When I tell folks that I paint in watercolour I get the feeling that they believe that I am painting in an insipid wishy washy medium. After all it wouldn’t be called “watercolour” if it wasn’t colour watered down with water, would it? Watercolour has always been the poor relation to oil paint. Watercolours were always considered to be just drawings. My feeling is that oil, watercolour, elephant dung or any other medium, what does it matter. The important thing is the idea. Once you home in on an idea and become passionate about it you will find the right medium that works both for you and the idea. You will then be able to communicate your idea. The idea is much more important than the medium that you are using.
The story goes that William Turner was painting one evening by the mouth of the Thames. Turner was passionately capturing the sunset as it set over the water. He was using bright strong colours in his expressive style. A fellow out walking comes along and looks in a puzzled way at Turners rendition of the sunset. Trying to match Turners colours to the actual sunset he eventually comments,
“I just don’t see colours like those,” to which Turner replied, “No, but don’t you wish you could.”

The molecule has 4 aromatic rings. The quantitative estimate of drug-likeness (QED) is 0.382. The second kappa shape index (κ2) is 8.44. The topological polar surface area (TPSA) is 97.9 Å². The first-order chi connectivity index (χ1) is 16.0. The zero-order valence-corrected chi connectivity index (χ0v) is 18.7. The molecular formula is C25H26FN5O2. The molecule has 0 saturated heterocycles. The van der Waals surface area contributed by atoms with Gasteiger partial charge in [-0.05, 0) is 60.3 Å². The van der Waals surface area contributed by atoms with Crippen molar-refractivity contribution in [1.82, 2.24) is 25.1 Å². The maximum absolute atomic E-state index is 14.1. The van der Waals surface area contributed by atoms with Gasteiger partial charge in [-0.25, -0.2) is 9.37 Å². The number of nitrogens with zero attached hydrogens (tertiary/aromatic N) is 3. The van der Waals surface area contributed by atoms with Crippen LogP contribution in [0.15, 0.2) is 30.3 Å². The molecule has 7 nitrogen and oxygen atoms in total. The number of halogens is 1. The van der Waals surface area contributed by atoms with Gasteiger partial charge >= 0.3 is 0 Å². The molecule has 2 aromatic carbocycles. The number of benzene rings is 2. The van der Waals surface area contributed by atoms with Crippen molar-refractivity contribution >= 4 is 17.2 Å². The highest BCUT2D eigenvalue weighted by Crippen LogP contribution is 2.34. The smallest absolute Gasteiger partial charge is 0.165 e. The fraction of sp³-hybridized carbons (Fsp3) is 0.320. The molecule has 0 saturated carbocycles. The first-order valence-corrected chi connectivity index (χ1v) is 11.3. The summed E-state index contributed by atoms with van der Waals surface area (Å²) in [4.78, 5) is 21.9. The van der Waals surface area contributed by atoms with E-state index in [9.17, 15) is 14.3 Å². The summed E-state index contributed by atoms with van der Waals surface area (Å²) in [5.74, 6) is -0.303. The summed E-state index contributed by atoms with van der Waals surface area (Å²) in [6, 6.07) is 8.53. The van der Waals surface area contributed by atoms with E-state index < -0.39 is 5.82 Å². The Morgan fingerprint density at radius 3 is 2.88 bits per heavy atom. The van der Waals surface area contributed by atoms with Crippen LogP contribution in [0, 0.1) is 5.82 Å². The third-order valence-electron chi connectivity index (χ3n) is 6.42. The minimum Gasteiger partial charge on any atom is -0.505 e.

Turner and a number of other painters, Paul Cezanne, Georgia O’Keefe, Andrew Wyeth, because of the “non – wishy washy” watercolours that they were producing made critics more accept the medium. It is a medium that can be pushed in so many different directions. It has qualities that are difficult to control (runbacks, it dries lighter than it shows wet etc.) These are qualities that we know about and that we can use creatively. We don’t want them to be happy accidents. We want them to happen when we want and need to use them.
It is up to the artist as to whether the watercolour is used in a loose expressionistic way or in a more controlled analytical way. I prefer the latter to the former, but this has nothing to do with the actual medium. It has to do with my personality. We are what we are and paint in the way that our personality, our own expression dictates. It is nonsense to think that all watercolours should be “free and loose.” Some should and some should not. It all depends upon the personality of the painter. I often think that watercolour newbie’s are pushed into this method of painting, and brainwashed into thinking that it is the only way to produce a “proper” watercolour, because it is easier for their teachers.
Watercolour is like any other medium, it is capable of being pushed in many creative and expressive directions, but in the end, like any tool, it is only as good as the person that is using it.